The 2006 elections may be a year away, but already Democrats are working hard not to get cocky. With Iraq, Hurricane Katrina, and the multiple corruption scandals swirling around the Republicans, the ruling party is looking increasingly vulnerable. The president's approval ratings have slipped into the 30-percent neighborhood in some polls, and when people are given the "generic congressional ballot" question — do you think you'll vote for a Democrat or a Republican in next year's election? — Democrats lead by as much as 10 points, a gap that hasn't been seen since before the 1994 election. And we all remember what happened then.
Yet Republicans (and more than a few Democrats) raise a caution. Americans, they argue, are pretty conservative; no matter what is going on this week or this month, conservatives far outnumber liberals, so Democrats always start at a disadvantage. Democrats who want their party to stand up for a strong progressive agenda, they claim, are barking up the wrong tree. Democrats must stick to the center, or lose.
Even those with impeccably liberal pedigrees are making this argument, such as Washington Post columnist E.J. Dionne. "According to the network exit polls, 21 percent of the voters who cast ballots in 2004 called themselves liberal, 34 percent said they were conservative and 45 percent called themselves moderate," Dionne wrote. "Those numbers mean that liberal-leaning Democrats are far more dependent than conservatively inclined Republicans on alliances with the political center. Democrats second-guess themselves because they have to." Meanwhile, Michael Barone of the National Journal looked at the same numbers and pronounced us to have "a conservative electorate." Evan Bayh, a probable candidate for president, cited the same figures to argue for a more centrist Democratic Party. "Do the math," he said. Noam Scheiber of The New Republic pronounced the liberal/conservative/moderate split "the most important thing you need to know about contemporary politics."
But all these observers make a mistake common to political elites: assuming that ordinary people look at politics the same way they do.
They would be right if everyone who talked to a pollster understood the words "conservative," "liberal," and "moderate" in the same way people in Washington do. Political elites tend to believe that, like them, voters understand the issues that define contemporary liberalism and conservatism, and that if they call themselves "moderates," that means they must have a clearly defined ideology that resides midway between the positions of the Democratic and Republican parties on the major issues of the day.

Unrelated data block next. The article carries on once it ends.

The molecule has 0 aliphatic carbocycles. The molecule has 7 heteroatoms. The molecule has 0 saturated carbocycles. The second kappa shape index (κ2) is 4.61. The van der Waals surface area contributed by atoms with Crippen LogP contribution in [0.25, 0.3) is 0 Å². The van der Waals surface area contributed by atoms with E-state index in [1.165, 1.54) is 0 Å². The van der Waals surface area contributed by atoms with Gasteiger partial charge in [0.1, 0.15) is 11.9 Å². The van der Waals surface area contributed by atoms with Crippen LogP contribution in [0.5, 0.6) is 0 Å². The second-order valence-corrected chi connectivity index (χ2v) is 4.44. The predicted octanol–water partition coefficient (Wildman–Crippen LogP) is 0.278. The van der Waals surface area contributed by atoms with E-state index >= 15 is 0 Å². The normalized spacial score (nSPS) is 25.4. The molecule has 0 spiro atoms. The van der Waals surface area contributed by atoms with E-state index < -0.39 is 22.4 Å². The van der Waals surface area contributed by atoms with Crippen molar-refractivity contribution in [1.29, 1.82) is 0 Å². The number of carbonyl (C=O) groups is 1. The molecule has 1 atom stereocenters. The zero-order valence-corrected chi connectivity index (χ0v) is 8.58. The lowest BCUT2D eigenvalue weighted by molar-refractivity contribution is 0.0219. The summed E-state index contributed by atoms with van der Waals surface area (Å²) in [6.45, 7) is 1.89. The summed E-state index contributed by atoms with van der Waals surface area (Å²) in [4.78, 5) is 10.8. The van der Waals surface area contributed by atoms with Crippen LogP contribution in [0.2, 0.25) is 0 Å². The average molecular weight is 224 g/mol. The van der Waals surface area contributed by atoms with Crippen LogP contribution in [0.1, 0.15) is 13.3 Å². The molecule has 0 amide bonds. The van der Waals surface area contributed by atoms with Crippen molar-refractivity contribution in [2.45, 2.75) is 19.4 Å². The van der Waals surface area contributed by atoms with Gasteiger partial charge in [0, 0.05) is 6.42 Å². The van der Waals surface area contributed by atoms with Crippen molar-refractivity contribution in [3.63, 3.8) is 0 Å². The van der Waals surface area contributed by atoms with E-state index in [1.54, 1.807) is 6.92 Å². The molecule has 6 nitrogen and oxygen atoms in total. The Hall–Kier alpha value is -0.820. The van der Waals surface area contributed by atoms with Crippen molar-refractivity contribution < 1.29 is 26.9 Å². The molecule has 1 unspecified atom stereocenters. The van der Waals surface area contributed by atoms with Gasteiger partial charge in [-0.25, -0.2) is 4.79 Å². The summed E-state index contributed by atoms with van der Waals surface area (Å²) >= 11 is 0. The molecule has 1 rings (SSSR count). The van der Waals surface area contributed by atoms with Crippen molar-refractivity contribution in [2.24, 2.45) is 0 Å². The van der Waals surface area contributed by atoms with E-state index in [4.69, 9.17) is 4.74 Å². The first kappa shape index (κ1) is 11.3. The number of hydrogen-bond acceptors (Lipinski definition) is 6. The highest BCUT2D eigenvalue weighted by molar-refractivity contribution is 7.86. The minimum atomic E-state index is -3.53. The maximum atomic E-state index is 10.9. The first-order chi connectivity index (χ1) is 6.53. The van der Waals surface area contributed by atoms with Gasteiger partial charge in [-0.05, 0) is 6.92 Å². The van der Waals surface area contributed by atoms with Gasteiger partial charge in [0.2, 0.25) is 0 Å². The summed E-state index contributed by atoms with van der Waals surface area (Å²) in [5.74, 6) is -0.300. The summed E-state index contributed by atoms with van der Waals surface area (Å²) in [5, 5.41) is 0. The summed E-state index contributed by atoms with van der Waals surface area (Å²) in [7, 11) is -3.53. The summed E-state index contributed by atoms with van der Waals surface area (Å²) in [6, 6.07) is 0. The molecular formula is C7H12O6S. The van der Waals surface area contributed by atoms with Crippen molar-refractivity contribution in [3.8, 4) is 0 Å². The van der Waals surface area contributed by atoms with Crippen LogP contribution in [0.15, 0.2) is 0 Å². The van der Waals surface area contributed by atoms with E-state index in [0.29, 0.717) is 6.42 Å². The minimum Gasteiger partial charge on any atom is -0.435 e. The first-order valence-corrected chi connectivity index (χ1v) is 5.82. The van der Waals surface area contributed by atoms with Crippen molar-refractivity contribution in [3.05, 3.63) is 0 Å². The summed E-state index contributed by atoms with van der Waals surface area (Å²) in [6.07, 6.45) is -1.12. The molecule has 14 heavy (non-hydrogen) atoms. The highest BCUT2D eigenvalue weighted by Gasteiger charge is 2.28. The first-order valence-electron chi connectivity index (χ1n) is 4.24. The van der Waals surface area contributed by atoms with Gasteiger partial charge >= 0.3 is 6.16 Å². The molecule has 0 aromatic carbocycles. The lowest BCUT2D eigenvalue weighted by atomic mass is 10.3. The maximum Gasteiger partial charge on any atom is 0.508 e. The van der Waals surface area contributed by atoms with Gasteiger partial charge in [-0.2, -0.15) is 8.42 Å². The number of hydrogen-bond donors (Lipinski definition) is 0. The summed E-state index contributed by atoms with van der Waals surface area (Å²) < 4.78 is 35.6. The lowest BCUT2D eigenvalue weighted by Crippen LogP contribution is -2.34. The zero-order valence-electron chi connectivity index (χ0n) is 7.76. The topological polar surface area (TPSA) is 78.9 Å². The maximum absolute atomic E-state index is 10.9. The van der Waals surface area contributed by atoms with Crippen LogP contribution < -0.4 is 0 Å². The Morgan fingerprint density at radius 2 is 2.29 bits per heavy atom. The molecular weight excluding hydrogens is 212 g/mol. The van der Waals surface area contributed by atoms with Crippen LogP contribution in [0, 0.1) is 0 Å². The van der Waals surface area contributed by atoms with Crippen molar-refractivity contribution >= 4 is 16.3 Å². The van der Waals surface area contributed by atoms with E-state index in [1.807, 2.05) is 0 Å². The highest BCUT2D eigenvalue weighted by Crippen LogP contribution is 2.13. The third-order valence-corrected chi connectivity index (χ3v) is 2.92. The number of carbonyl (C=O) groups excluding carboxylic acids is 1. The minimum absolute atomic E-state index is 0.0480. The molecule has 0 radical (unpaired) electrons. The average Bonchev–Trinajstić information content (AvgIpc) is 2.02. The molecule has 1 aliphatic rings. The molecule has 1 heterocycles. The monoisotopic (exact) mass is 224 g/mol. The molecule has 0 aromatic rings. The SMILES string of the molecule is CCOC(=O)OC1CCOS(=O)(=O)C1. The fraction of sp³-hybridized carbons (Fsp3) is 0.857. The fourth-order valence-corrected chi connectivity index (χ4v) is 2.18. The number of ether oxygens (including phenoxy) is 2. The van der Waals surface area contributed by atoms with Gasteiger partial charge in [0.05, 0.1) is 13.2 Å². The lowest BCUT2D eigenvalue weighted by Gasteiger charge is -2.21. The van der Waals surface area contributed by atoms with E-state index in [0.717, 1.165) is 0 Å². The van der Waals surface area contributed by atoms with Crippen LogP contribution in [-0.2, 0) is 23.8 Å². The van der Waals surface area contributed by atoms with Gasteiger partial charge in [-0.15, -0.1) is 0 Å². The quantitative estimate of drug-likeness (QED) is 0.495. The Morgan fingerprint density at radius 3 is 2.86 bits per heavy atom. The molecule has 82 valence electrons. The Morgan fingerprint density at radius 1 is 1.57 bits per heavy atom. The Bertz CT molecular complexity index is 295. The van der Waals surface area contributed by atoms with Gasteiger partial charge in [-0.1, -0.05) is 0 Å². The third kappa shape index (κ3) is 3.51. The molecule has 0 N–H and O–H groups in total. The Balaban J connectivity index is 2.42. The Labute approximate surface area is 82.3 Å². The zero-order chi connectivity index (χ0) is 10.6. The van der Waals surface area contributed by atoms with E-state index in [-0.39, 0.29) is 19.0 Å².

What flows inevitably from this misunderstanding is the notion that a political party can, through careful tweaking of its agenda, shuffle a step or two to the "center" and successfully snare enough "moderate" voters to reach a majority.
This view is embodied in what political scientists call the "median voter theory," which posits that political success belongs to the party that positions itself closest to the voter who lies in the precise middle of the ideological spectrum. But who is the actual median voter in America? At this moment in history, that voter is pro-choice, wants to increase the minimum wage, favors strong environmental protections, likes gun control, thinks corporations have too much power and that the rich get away with not paying their fair share in taxes, believes the Iraq War was a mistake, wants a foreign policy centered on diplomacy and strong alliances, and favors civil unions for gays and lesbians. Yet despite all this, those voters identify themselves as "moderate."
In fact, the people who call themselves "moderates" aren't midway between the two parties. When you examine them as a group, you find that they look much more like liberals than conservatives. In every presidential election since 1988, the Democratic candidate has won more votes among moderates than the Republican candidate. According to National Election Studies (NES), 56 percent of moderates in 2004 associated themselves with the Democratic Party, while only 31 percent leaned Republican.
And it isn't just party identification; on issue after issue, moderates have opinions almost exactly mirroring those of liberals. In the NES survey, 64 percent of liberals say we should increase spending on Social Security, as do 68 percent of moderates — while only 47 percent of conservatives agree. Eighty-eight percent of liberals and 84 percent of moderates say federal funding on education should be increased, compared to only 58 percent of conservatives. Seventy-three percent of liberals and 66 percent of moderates want more spending for child care — but only 38 percent of conservatives agree. Sixty-two percent of liberals and 57 percent of moderates want to spend more on aid to the poor, compared to only 39 percent of conservatives.